Excel formulas are delayed updating totals

I’ve been meaning to redo the original post with an example that uses tables, because it simplifies things a bit.This is that post — 100% plagiarized from the original when it makes sense to do so. However, it should work fine on Excel 2007 for Windows, too.And, in this example, let’s say we’ve got three different metrics that we’re updating: Revenue, Orders, and Web Visits.This approach can be scaled to include dozens of metrics, but three should illustrate the point.I like to just have the first worksheet as the presentation layer — let’s name it Dashboard — and the second worksheets as the data layer — let’s call that Data.(Note: I abhor many, many things about Excel’s default settings, but, to keep the example as familiar as possible, I’m going to leave those alone.It can be a bit of a hassle on the initial setup, but it will pay huge dividends as the report gets updated each day, week, or month. Before we leave this tab, go ahead and select a value in each dropdown — this will make it easier to check the formulas in the next step. We’re going to go back over to the Data worksheet and start setting up some additional named ranges.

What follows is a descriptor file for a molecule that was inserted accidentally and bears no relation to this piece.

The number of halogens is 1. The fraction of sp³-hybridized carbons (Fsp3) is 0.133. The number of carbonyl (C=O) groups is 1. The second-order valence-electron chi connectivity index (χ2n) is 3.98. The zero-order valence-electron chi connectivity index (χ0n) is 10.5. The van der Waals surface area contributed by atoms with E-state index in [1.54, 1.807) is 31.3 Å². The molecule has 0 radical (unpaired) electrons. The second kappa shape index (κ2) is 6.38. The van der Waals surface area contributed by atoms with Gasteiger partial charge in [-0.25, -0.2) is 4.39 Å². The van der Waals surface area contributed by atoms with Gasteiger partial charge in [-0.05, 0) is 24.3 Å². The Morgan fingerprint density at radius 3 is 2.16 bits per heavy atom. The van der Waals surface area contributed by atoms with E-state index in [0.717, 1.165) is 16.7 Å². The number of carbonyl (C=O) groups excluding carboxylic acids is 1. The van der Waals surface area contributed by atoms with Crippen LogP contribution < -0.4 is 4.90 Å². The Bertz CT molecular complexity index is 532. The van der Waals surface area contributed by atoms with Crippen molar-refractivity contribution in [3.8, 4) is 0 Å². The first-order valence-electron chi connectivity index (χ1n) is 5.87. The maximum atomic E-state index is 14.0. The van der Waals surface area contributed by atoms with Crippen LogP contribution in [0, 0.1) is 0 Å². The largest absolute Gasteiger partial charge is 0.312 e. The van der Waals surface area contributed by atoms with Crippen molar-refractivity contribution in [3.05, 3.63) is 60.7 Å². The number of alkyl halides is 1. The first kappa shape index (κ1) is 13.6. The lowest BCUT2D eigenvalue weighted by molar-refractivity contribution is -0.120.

While we’re on this tab, we should go ahead and defined some named cells and some named ranges.All you need to do is put the So, the formula simply takes the currently selected month, finds the row with that value in the data array, and then moves over to the column that matches the current column of the formula: Slick, huh?And, because the Report Period data validation dropdown on the Dashboard worksheet is referencing the on the Data tab, the VLOOKUP will always be able to find a matching value.Instead, we’ll use a combination of the MATCH function (which is sort of like VLOOKUP on steroids) and the INDEX function (which is a handy way to grab a range of cells).Pull your hat down and fasten your seatbelt, as this one gets a little scary.

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